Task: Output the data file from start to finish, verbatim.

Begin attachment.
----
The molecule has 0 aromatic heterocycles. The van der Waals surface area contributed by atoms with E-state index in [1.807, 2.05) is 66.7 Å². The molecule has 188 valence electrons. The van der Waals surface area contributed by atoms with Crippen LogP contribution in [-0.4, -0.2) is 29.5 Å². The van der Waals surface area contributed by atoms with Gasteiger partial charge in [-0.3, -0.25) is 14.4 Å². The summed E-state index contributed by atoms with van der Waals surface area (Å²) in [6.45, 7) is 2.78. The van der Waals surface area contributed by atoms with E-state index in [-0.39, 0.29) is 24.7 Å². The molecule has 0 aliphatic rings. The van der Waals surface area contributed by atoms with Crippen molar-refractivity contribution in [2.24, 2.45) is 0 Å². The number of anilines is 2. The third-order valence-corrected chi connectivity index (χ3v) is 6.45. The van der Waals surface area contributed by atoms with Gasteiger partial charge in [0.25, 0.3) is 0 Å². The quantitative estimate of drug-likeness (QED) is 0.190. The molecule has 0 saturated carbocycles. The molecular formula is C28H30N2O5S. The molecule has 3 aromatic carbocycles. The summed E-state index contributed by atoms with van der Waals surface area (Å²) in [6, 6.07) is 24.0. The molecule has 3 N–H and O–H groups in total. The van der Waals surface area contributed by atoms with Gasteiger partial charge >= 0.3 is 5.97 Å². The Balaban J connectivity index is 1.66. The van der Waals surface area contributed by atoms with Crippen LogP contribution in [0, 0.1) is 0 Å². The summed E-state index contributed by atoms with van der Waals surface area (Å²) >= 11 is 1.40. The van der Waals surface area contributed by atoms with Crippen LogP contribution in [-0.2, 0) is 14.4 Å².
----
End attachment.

The molecule has 0 aromatic heterocycles. The van der Waals surface area contributed by atoms with E-state index in [1.807, 2.05) is 66.7 Å². The molecule has 188 valence electrons. The van der Waals surface area contributed by atoms with Crippen LogP contribution in [-0.4, -0.2) is 29.5 Å². The van der Waals surface area contributed by atoms with Gasteiger partial charge in [-0.3, -0.25) is 14.4 Å². The summed E-state index contributed by atoms with van der Waals surface area (Å²) in [6.45, 7) is 2.78. The van der Waals surface area contributed by atoms with E-state index in [-0.39, 0.29) is 24.7 Å². The molecule has 0 aliphatic rings. The van der Waals surface area contributed by atoms with Crippen molar-refractivity contribution in [2.24, 2.45) is 0 Å². The number of anilines is 2. The third-order valence-corrected chi connectivity index (χ3v) is 6.45. The van der Waals surface area contributed by atoms with Gasteiger partial charge in [0.25, 0.3) is 0 Å². The quantitative estimate of drug-likeness (QED) is 0.190. The molecule has 0 saturated carbocycles. The molecular formula is C28H30N2O5S. The molecule has 3 aromatic carbocycles. The summed E-state index contributed by atoms with van der Waals surface area (Å²) in [6, 6.07) is 24.0. The molecule has 3 N–H and O–H groups in total. The van der Waals surface area contributed by atoms with Gasteiger partial charge >= 0.3 is 5.97 Å². The Balaban J connectivity index is 1.66. The van der Waals surface area contributed by atoms with Crippen LogP contribution in [0, 0.1) is 0 Å². The summed E-state index contributed by atoms with van der Waals surface area (Å²) >= 11 is 1.40. The van der Waals surface area contributed by atoms with Crippen LogP contribution in [-0.2, 0) is 14.4 Å².